Fisheries managers are close to being able to roll out relief for Virginia’s hard-hit fishing industries, although a small federal allocation to the commonwealth means payments aren’t likely to be large, Virginia Marine Resources Commission officials said Tuesday morning.
“Because there was so little funding and such great economic damage, the idea of sort of trying to make sure you make up the loss for people was not an option on the table,” VMRC Deputy Commissioner Ellen Bolen said during a presentation to the commission. “We just did not have enough money.”
Virginia’s fisheries have been pummeled by the COVID-19 pandemic, particularly as restaurants, one of their primary customers, have shuttered or severely curtailed their business. Officials have estimated direct losses to the industry of at least $100 to $120 million, not accounting for trickle-down effects to associated business like boat-building.
But of the $300 million the Coronavirus Aid, Relief, and Economic Security Act directed to U.S. fisheries, only $4.48 million was allotted to Virginia. The small allocation drew ire from Virginia leaders, with Secretary of Natural Resources Matt Strickler saying it fell “woefully short” of the state’s needs.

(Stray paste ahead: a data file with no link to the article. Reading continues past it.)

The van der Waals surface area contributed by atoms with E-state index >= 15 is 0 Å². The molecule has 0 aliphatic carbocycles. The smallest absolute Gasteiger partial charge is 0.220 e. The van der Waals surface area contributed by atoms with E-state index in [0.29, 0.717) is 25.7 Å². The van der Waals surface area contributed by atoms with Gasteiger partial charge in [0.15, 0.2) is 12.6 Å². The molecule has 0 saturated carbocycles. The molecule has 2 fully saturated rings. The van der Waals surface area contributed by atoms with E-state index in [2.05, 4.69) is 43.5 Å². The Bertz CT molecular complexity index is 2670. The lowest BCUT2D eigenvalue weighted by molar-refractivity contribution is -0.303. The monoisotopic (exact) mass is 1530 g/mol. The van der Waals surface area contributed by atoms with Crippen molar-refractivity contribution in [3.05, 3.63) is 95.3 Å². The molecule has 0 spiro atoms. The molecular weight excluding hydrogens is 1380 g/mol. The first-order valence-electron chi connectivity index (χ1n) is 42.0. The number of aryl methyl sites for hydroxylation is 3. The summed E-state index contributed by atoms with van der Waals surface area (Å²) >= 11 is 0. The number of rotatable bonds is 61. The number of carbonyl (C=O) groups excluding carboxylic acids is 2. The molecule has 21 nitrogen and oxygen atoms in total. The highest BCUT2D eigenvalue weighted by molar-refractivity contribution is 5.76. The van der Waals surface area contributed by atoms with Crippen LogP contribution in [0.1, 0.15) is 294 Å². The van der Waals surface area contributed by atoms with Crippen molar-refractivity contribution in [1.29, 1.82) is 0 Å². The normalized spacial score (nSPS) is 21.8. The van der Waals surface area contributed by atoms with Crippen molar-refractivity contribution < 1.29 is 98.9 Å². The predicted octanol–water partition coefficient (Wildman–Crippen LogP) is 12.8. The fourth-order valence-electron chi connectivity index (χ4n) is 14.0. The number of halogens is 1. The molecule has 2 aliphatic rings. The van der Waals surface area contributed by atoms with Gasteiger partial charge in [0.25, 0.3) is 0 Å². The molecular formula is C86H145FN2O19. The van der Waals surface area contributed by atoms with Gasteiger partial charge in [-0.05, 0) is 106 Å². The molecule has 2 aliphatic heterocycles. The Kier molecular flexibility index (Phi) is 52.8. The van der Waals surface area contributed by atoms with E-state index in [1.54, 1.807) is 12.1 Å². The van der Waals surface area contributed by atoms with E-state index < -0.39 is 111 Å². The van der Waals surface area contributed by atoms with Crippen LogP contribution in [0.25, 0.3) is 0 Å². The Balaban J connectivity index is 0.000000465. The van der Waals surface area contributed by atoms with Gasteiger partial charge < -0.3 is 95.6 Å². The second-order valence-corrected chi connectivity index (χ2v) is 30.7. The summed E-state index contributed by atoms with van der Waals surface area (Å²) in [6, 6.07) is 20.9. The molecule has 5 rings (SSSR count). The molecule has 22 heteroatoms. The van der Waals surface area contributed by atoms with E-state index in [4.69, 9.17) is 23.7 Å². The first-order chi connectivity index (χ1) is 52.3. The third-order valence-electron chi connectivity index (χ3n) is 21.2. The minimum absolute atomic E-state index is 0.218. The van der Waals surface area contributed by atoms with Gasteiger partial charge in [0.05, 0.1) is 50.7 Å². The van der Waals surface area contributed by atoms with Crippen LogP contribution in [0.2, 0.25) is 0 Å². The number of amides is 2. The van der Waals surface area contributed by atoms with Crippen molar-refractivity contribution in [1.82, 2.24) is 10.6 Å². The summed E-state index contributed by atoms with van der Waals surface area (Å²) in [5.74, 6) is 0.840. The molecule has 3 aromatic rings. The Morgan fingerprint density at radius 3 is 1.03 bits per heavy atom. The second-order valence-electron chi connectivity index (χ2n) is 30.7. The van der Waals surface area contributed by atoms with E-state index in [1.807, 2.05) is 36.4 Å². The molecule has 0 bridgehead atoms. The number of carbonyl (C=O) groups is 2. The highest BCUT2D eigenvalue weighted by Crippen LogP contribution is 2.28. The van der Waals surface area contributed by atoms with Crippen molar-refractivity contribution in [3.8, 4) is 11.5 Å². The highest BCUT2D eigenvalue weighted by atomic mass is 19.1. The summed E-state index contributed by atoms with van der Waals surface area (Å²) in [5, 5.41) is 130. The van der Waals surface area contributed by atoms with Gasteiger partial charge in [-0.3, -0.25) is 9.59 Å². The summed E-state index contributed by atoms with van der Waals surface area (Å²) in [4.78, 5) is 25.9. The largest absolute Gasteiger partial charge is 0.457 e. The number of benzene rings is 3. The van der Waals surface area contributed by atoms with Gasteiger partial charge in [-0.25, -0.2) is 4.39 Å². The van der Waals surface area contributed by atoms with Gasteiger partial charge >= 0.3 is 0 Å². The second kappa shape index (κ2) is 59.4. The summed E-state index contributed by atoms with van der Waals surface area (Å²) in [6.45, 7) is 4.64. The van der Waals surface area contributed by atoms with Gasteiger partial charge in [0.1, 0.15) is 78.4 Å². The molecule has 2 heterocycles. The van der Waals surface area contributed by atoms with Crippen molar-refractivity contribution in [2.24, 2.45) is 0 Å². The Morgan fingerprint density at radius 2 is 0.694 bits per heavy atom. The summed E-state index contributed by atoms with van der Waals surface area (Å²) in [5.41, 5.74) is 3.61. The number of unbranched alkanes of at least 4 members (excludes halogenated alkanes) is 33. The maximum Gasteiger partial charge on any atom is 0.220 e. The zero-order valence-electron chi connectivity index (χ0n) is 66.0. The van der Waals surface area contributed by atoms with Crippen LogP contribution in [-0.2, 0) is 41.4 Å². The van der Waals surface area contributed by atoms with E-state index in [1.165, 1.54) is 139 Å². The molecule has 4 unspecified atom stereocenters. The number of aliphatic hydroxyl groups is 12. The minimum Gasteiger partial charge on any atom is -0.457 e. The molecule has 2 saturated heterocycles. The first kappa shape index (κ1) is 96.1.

On Tuesday, officials repeatedly noted the scarcity of funds, which are funneled from the National Oceanic and Atmospheric Administration.
“We tried to do the best we could with what we had to work with, which was not a whole lot of money,” said VMRC Commissioner Steve Bowman. “Maine got $20 million. Even Georgia and South Carolina, I think, did fairly well. It was a really weird computation that they came up with.”
The final fisheries relief plan devised by the commission after consultation with a working group and public input will make $3.98 million in direct payments available to eligible holders of a VMRC license. An additional $500,000 will be available for eligible applicants who do not have such a license.
Other criteria for eligibility include Virginia residence and certification both that economic losses were greater than 35 percent compared to a previous five-year average and that at least 50 percent of the applicant’s income comes from fishing activities.
“We wanted to make sure that the people who were getting the money were people who were actually fishing and who relied on the fishing industry as their primary source of income,” said Bolen.
The application window is expected to open for three weeks in mid-October.
“This is unlike a lot of other fishery disaster relief, where it’s not the fishery itself that has collapsed, it’s the economy around it,” said Bolen. “It’s unlike anything we’ve ever had to deal with, either in this state or in others, because most of the tools that we have around disaster relief are not really applicable here.”